You can fish a drop shot like a T-rigged worm from boat to shore, dragging it like a C-rig. If a lot of cover could be a problem you'd need a heavier power rod and heavier line. I use up to 12# line in water over 25' deep vertically or whenever casting it around heavy cover. 6-8# line weight is best for vertical drop shotting.

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I havent had any luck with the drop-shot yet but i make it a point to try it once and a while. But then again im having trouble with the whole finesse thing anyway. Dave
dave0331_69 said:
I havent had any luck with the drop-shot yet but i make it a point to try it once and a while. But then again im having trouble with the whole finesse thing anyway.  Dave
Dave, Every presentation technique does not need to be mastered to catch bass. As I mentioned in the post discussion on colors, you can get by with a few choices. However you also limit your opportunities to catch bass when the bass are not responding to your choice of lure presentation. Not catching bass when others are is what motivates us to try new things, it is fun and one of the things that make bass fishing the sport it is.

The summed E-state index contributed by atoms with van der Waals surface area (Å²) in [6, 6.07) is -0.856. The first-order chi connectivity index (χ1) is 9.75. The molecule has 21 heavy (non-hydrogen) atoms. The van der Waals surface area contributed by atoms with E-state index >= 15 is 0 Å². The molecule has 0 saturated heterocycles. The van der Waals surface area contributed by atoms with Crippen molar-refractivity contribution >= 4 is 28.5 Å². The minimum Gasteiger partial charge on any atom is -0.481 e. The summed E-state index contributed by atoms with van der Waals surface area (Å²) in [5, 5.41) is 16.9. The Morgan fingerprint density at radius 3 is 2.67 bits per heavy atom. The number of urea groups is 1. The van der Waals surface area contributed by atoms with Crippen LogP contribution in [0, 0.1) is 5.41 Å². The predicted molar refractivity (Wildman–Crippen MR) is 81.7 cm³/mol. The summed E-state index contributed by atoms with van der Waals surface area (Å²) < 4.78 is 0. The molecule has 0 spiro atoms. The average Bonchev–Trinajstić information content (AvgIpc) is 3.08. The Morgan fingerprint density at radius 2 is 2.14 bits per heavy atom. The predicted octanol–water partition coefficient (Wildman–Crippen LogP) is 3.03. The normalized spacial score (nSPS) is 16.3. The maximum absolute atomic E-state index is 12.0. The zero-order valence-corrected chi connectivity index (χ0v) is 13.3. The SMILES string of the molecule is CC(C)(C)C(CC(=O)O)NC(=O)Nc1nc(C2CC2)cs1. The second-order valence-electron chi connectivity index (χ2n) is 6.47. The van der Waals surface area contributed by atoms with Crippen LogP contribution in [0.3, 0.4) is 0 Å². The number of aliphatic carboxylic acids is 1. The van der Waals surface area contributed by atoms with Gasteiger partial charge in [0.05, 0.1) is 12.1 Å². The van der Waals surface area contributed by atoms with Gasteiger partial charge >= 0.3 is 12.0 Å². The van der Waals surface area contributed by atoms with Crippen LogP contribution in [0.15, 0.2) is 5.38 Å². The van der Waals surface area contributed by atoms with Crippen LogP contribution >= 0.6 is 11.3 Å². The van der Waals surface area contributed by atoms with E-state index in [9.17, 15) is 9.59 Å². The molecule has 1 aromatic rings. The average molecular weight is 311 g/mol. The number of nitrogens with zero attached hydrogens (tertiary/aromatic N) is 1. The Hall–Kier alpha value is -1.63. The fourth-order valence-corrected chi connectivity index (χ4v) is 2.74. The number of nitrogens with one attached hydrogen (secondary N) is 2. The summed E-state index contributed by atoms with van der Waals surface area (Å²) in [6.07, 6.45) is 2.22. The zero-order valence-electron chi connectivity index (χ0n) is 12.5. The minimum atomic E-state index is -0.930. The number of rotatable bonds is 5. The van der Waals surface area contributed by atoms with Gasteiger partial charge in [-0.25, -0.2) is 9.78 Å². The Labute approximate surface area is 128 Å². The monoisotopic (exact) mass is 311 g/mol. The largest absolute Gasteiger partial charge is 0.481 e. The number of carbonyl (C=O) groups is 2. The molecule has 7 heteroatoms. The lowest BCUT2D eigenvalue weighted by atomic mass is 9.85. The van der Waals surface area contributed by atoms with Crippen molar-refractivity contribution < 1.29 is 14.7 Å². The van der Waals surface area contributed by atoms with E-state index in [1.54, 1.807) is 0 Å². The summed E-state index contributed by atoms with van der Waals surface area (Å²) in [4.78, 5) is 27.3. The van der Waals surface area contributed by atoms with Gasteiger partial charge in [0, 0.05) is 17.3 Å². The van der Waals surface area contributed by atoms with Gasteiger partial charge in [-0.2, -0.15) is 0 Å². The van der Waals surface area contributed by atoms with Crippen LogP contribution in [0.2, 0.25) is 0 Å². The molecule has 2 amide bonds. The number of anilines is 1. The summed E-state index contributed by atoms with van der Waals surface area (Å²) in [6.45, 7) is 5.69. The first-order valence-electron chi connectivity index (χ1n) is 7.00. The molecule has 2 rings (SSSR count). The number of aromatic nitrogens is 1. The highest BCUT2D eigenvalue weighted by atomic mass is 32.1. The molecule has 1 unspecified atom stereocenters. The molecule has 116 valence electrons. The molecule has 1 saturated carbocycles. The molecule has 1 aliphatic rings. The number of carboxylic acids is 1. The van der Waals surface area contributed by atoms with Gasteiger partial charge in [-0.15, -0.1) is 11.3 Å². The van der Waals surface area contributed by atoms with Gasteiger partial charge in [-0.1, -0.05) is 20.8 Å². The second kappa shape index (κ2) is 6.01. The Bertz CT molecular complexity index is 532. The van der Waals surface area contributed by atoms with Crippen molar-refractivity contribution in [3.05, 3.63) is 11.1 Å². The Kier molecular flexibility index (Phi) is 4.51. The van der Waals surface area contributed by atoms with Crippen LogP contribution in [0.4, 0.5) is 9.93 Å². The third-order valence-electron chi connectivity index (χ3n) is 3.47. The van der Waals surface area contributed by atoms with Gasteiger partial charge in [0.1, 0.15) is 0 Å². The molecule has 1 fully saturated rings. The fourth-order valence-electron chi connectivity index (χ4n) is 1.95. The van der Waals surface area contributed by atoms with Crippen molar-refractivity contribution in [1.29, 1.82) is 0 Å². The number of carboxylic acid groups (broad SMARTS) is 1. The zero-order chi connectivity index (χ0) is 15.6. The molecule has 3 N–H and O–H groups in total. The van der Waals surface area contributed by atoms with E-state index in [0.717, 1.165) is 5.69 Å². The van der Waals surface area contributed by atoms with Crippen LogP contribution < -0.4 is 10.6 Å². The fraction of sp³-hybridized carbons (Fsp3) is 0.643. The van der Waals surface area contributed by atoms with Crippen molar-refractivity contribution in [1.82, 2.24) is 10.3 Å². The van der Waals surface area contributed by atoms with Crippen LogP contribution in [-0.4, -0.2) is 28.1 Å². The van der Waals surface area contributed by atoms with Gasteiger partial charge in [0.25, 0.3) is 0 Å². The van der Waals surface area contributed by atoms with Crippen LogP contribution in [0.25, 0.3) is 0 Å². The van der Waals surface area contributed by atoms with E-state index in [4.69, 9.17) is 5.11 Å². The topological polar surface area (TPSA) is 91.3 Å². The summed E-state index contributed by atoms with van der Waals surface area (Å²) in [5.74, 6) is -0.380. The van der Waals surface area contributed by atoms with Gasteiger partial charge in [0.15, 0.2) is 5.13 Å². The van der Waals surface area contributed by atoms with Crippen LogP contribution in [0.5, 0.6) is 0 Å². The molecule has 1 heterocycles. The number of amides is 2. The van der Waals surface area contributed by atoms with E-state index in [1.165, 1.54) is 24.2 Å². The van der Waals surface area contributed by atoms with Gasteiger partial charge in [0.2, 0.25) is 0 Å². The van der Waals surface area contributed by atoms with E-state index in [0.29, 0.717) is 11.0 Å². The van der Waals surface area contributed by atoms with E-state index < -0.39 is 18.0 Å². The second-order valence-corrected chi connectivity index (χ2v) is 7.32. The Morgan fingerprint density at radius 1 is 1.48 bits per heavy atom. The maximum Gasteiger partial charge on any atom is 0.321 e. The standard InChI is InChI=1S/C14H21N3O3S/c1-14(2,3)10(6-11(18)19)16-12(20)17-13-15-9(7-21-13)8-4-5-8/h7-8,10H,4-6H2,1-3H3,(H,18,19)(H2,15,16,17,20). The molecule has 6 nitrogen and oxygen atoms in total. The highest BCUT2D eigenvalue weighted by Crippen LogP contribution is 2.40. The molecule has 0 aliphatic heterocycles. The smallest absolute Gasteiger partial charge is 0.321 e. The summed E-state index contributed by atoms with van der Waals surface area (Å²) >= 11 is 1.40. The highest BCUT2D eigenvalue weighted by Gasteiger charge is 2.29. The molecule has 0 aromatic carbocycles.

The most important thing to remember with finesse fishing is to use light line and tackle that is appropriate. I have taught a lot of kids to catch bass on spinning tackle using the slip shot presentation. Slip shot is very similar to Carolina rig, except you use a 1/8 oz.,mojo tubular shaped weight, a small round BB shot or C-stopper to hold the weight up the line about 24", a size 1 Gamakatsu rubber worm hook and a 5 1/2" curl tail finesse worn. You use this rig with a 6 1/2' medium fast action spinning rod and, 8 lb. mono. From shore you cast out and let the weight rest on the bottom, then drag the weight about 2 feet by lifting the rod, reel in the slack and repeat. From a boat you can drift this rig slowly along the bottom or cast and retrieve as described for shore fishing. Drop shotting is very similar, except the weight is at the end of the line and you fish it more vertical with the same tackle. Then there are spider jigs etc. This time of year go to the first major point up by the dam and work the rig up hill, from deep to shallow. Good luck with whatever presentation makes it happen for you.